Today I'd like to debunk a handful of myths related to paid inclusion, specifically Yahoo Site Search Submit.
In an attempt to ease the daily burden of countless search marketers, I offer the following suggestions for an SEM Custom Rules plug that would automatically take the following actions in Outlook's inbox.
Last Friday, a federal district court judge ruled that the National Federation of the Blind (NFB) may file a class action suit against a major retailer with a strong e-commerce presence. The claim is that the company's Web site lacks the basic coding attributes that are required to enable blind customers to access the site. There is another question from the search strategy perspective: Why did this company omit these basic design elements? Doing so not only limits accessibility, but decreases performance on search engines.
Maybe it's the name connection, but I'm much more used to playing David than Goliath. I was the shortest kid in my grade well into high school, I root for the ever-underachieving Mets, and, until recently, I worked in an industry struggling to gain a seat at the grown-up table. Mercifully, some things change. I grew taller, the Mets have the best record in the Majors, and more and more, search engine marketing is finding a seat where it belongs.
This week, MSN rolled out behaviorally targeted display ads. MSN monitors audiences for Web page views and search history; it serves up relevant ads accordingly across the MSN network. And with that rollout, MSN has done a lot more than just offer a new app for advertisers. It's blurred the lines that divide display ads from search.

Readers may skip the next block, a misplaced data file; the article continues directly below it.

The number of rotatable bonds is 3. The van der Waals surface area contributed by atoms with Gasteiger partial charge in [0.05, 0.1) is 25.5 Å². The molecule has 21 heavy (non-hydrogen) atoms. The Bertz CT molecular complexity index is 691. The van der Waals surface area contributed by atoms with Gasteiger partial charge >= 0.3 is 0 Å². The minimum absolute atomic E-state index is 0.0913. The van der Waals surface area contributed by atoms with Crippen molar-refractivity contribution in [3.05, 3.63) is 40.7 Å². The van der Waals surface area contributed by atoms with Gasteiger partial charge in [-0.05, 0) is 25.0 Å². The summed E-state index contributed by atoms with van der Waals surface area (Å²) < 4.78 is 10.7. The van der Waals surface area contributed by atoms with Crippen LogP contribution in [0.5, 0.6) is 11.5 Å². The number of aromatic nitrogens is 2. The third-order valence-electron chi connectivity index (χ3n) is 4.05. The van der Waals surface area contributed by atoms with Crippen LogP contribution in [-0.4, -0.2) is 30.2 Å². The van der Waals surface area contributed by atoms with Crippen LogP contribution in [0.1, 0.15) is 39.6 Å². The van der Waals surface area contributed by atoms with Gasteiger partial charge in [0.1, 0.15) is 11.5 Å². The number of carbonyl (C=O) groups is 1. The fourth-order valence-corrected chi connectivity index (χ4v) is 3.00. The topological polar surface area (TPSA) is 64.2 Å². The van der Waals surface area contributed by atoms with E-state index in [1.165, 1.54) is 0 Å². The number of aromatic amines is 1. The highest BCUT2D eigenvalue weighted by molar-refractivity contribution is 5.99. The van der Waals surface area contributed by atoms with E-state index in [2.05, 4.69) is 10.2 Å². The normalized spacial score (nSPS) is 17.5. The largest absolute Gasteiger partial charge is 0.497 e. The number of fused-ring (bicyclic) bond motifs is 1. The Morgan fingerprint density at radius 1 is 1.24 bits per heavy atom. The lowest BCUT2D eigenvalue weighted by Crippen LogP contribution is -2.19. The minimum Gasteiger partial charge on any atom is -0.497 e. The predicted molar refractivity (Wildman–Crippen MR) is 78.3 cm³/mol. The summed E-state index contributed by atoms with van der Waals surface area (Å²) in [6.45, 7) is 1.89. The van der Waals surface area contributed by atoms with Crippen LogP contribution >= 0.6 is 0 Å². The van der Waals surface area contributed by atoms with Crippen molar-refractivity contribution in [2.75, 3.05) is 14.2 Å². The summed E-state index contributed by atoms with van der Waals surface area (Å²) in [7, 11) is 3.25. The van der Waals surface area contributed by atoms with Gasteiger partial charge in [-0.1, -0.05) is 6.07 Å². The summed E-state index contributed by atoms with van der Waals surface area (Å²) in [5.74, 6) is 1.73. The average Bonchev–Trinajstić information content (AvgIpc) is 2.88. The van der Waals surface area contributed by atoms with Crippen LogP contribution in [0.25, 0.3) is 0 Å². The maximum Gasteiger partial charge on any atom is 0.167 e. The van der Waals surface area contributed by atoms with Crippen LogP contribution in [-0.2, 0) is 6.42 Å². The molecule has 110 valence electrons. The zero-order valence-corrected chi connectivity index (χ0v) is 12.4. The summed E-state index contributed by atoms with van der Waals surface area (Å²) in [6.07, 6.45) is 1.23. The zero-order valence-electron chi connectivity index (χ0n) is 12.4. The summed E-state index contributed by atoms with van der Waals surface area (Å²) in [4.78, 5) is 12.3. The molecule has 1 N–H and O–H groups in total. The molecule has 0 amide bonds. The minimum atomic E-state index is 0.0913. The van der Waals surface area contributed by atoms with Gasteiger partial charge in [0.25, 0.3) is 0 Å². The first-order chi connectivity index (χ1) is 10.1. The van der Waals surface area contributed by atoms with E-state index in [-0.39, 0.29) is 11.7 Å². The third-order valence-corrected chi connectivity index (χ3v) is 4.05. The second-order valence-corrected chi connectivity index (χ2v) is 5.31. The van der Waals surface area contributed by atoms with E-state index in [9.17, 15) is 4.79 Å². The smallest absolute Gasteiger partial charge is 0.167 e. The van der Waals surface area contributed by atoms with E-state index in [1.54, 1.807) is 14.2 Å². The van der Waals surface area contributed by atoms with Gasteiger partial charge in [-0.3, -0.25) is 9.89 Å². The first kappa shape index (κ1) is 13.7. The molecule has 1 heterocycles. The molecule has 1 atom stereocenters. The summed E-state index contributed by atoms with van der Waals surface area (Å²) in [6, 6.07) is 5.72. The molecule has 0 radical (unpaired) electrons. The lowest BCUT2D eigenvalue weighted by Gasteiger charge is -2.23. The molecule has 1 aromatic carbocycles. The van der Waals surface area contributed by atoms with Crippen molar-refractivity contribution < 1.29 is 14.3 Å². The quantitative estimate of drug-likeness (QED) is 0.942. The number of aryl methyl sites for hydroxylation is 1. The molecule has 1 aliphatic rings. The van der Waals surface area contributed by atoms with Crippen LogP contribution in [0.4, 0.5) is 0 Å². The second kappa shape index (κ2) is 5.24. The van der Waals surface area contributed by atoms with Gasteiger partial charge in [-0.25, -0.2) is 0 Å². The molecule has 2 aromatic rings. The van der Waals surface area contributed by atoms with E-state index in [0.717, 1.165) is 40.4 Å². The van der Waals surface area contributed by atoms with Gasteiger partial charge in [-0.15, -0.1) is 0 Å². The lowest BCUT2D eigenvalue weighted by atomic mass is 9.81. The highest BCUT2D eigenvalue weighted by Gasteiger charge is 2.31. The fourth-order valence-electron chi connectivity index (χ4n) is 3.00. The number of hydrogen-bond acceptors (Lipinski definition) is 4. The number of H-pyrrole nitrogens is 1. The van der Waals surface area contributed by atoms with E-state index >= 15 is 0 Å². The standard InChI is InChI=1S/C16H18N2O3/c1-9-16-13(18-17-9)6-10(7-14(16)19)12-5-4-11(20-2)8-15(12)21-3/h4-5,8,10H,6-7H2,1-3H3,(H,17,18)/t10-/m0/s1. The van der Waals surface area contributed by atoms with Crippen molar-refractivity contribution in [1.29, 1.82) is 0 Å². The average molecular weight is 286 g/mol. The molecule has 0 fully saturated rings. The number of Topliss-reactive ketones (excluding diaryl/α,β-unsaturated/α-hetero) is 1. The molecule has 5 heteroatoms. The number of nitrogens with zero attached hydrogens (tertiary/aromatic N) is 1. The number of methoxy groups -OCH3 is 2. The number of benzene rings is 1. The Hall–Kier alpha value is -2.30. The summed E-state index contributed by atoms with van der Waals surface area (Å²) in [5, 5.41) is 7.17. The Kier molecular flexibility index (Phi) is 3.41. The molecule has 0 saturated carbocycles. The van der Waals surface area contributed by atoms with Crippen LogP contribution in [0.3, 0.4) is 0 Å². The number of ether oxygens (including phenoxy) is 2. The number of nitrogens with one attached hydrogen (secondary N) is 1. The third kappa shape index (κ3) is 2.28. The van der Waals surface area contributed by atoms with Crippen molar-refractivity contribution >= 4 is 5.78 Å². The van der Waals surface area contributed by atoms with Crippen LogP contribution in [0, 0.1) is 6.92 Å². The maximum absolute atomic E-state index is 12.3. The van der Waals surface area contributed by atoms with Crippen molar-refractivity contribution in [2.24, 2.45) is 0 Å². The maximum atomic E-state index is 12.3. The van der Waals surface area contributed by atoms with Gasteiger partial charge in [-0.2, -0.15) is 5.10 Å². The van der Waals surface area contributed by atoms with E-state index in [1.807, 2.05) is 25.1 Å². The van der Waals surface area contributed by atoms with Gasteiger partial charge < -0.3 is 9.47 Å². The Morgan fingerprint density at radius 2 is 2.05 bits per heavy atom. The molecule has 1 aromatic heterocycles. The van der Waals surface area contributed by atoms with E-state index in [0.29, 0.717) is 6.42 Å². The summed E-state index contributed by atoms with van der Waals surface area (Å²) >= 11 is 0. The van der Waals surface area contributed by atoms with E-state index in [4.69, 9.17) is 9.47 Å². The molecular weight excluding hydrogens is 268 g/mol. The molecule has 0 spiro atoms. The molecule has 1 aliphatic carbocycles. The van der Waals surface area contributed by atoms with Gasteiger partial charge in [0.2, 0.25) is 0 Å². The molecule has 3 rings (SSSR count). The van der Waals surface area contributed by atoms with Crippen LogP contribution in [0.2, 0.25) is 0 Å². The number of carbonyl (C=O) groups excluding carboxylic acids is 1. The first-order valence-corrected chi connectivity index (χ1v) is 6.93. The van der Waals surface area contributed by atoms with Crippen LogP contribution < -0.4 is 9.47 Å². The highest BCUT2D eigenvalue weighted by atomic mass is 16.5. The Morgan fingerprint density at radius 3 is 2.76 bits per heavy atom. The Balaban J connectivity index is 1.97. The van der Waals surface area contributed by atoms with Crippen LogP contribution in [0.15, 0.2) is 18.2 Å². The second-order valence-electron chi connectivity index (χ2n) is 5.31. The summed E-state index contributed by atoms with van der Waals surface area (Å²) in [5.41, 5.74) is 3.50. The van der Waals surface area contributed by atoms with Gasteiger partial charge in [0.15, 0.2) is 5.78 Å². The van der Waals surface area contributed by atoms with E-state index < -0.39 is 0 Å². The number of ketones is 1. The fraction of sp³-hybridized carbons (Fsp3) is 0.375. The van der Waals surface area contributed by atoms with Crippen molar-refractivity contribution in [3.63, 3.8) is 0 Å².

It seems like every week a new study is released touting the continued growth of paid search advertising and the shift of marketers' ad dollars from traditional ad media to newer channels such as search engine marketing. This news is obviously of great interest to me and our industry. But what does it mean to Madison Avenue?
Much of what little strategy exists in search marketing is aimed towards the first click from a results page (also called a SERP). The position, the messaging and the landing page experience all assume that we've captured that all-important first click. But what about the subsequent clicks?
In a world where all media are digital and all content is available on demand, search becomes vital for consumers, publishers, and marketers alike. In trying to determine how advertising can best fit into this new environment and how search professionals can best prepare for this convergence, I think we need to do a deeper dive into why paid search work so well today.
You think tagging's a game? A plaything? Something people do for fun? So does Google. In other words, you should take this game very, very seriously.